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  1. #1
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    SQL Server 2008 SP2 update and Win 7

    SQL Server 2008 SP2 update and Win 7



    I am sending this as a partial database question, partial Windows 7 question, in the hope someone might be able to sort out this issue.

    I installed Win 7 Home Premium over Vista Home Premium (properly updated) in October, successfully. In December, among many other updates recommended automatically from Microsoft was KB2285068 for X64 bit machines to add SQL Server 2008 SP2.

    I have an HP Pavilion Elite desktop with 64-bit Quad duo, 8 GB RAM, plenty of hard drive space, Kaspersky Internet Security, and use VSS services (which I assume involves SQL Server) via my backup software, Shadow Protect.

    I do not know whether I have downloaded SQL Server 2008 or some version of it to run some of my software, or whether it comes with Win 7 by default, so I am not sure why the update was recommended.

    I do know that some elements of SQL Server SP1 are recorded as previous updates, as well as other references to SQL Server present in various listings of process and services, although I cannot seem to find a way to open a management console related to SQL Server and inspect its operation.

    I do have some software which is moderately aggressive in terms of support requirements, such as Shadow Protect (the backup imaging software), and Maple 13, a symbolic math package, and I have downloaded Google Earth, and so forth. Perhaps, I may have been prompted to add some version of SQL Server 2008 to provide necessary support?

    Anyway, every time I try to install this SQL Server 2008 SP2 item, the install registers as failed. So, I did searches on Bing and Google, and found out that many other users were having and had been having similar problems, apparently related to not having the latest .NET 4.0 installed prior to the SQL Server 2008 SP2 install.

    If my understanding is correct, the Win 7 Home Premium install disk loaded .NET 3.5 along with Win 7. Please correct me if I am wrong.

    So, I downloaded this .NET 4.0 and installed it successfully, then tried to install the SQL Server 2008 SP2, but still got the failed update message in my update log after each install attempt, in spite of the claims on Bing with respect to KB2285068 that .NET 4.0 would solve the update problem.

    Now, I know from the traffic on Bing and Google that there seem to be many varieties of SQL Server 2008 out there, including the Express version which seems to have been made available to support other software which requires some of these capabilities. So I am actually not completely sure what version I apparently have, as well as why I was prompted to do the update.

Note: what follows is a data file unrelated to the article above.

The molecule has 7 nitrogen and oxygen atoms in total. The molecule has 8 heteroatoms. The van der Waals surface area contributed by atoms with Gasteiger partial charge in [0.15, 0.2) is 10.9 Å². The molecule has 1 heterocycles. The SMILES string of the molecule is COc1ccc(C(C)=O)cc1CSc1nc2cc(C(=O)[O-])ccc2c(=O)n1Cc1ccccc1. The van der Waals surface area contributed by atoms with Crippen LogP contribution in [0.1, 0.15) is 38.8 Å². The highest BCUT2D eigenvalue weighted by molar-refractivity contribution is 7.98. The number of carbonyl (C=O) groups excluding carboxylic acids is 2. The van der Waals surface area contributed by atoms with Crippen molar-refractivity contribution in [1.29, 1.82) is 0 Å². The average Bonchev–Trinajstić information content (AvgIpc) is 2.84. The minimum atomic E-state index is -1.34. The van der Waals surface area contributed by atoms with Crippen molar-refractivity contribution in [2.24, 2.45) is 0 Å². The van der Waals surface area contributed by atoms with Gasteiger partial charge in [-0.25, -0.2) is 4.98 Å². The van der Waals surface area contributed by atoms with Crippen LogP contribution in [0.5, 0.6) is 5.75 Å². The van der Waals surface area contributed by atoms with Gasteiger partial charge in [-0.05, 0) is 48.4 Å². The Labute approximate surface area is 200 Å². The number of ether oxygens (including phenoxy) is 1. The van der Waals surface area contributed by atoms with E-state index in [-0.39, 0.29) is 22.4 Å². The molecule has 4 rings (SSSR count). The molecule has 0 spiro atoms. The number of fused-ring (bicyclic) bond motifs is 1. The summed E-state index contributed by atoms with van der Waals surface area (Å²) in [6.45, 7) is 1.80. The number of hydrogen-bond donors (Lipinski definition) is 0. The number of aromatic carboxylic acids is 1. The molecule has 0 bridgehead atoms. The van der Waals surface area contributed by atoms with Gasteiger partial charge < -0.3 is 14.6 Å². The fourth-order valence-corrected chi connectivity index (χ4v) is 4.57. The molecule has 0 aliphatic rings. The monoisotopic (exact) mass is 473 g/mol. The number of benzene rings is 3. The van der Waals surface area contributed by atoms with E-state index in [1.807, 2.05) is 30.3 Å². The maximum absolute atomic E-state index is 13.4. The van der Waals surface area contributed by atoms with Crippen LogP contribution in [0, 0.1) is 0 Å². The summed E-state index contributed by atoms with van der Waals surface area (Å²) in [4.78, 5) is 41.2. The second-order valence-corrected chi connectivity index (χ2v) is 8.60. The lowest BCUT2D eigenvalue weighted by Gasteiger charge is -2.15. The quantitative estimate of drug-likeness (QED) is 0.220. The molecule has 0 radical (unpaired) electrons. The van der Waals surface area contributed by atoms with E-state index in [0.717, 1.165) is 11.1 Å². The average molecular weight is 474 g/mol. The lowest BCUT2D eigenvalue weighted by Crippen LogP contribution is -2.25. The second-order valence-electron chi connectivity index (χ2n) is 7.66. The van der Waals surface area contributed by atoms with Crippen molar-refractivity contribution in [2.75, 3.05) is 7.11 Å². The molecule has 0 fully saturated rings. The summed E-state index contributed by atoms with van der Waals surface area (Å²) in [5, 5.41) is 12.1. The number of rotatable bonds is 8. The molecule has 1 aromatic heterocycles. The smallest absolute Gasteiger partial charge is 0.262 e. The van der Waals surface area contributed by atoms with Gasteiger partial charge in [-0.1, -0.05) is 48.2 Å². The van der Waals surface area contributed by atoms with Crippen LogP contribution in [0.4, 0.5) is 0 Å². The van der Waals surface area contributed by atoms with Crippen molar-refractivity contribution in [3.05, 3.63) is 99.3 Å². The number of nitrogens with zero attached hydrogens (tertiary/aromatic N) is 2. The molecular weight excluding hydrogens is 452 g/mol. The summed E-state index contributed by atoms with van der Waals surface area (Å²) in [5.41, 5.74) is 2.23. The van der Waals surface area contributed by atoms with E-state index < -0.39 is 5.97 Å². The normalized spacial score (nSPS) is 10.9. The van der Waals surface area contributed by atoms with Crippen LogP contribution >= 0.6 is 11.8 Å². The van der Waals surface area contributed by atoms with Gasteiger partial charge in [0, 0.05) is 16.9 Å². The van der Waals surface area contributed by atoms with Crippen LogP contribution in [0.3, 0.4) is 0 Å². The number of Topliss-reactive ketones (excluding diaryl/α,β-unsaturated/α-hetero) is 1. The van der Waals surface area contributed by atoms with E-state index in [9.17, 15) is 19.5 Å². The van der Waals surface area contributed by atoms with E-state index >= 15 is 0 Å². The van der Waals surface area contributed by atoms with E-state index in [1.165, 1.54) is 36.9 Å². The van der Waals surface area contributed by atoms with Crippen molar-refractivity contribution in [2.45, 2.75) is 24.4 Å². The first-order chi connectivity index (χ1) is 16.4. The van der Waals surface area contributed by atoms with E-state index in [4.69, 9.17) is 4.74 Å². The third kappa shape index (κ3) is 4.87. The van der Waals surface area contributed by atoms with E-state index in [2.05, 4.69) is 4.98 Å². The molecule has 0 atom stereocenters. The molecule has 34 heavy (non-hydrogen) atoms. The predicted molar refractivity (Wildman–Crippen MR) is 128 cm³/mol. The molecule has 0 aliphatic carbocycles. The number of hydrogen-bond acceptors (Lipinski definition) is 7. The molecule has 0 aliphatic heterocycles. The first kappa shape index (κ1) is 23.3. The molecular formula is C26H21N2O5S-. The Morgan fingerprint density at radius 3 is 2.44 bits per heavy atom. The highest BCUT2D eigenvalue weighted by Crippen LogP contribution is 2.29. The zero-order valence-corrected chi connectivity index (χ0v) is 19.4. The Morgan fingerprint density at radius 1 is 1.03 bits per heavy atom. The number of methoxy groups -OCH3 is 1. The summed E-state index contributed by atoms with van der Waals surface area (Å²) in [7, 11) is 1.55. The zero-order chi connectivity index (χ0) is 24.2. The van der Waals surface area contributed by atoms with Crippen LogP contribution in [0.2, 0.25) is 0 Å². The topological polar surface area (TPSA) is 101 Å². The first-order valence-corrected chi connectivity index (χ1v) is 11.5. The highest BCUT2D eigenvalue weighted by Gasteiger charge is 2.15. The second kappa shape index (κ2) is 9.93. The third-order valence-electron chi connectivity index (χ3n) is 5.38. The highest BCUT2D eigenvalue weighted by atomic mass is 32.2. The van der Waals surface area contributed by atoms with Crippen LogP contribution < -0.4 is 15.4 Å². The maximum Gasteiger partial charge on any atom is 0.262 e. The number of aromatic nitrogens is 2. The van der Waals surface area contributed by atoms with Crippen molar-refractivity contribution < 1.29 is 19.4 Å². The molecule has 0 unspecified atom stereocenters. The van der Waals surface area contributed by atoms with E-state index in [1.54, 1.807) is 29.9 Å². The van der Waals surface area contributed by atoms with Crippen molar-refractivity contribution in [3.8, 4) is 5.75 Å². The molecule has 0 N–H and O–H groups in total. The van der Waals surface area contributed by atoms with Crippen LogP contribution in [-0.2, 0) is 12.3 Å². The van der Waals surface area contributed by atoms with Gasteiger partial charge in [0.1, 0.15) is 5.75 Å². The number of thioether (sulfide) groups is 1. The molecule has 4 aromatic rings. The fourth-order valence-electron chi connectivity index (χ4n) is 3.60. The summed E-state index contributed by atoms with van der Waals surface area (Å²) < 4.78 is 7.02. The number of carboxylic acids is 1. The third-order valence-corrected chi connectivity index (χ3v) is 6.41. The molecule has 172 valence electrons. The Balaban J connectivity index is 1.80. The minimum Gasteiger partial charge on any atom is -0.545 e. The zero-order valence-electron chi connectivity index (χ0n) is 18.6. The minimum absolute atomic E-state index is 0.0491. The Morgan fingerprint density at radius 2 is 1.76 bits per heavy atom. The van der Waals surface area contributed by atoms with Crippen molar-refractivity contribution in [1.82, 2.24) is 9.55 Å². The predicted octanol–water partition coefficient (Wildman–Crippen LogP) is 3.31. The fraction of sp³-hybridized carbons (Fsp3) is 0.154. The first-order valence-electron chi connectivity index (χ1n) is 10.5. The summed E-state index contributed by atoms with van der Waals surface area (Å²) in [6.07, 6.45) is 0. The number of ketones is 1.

In addition, although I turned Kaspersky Internet Security off (firewall, anti-virus, and so forth) prior to at least one install attempt, the update still failed.

    Should I also turn off VSS and Shadow Protect services and processes prior to attempting the update? This seems a bit unlikely as the problem cause and also a bit awkward. How would I know whether I got every possible problem?

    What do you think the problem might be? How do you suggest I try to research or sort out this issue?

    Thanks in advance for any consideration you might be able to provide with respect to this issue.

    Flatlander2

  2. #2
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    VSS is the Windows Shadow Copy service that allows backup programs to tale snapshots of your disk. This allows backup of open files and has nothing to do with SQL.

    SQL 2008 is most likely SQL Express, the free version of SQL server that is used by any number of applications. To see what version it is, open Services and look for SQL, or check C:\Program File\MSSQL (I think that is the correct directory).

    It is possible that SQL Express does not need the patch as it is only running locally and is not a target for attackers on the internet.

    cheers, Paul

  3. #3
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    You likely have the Express version indeed, as the other one is rather expensive. The best way to check the version is through Programs and Features in Control Panel, as if you go through the program folders, you will have the internal version names and not the commonly used public version names.

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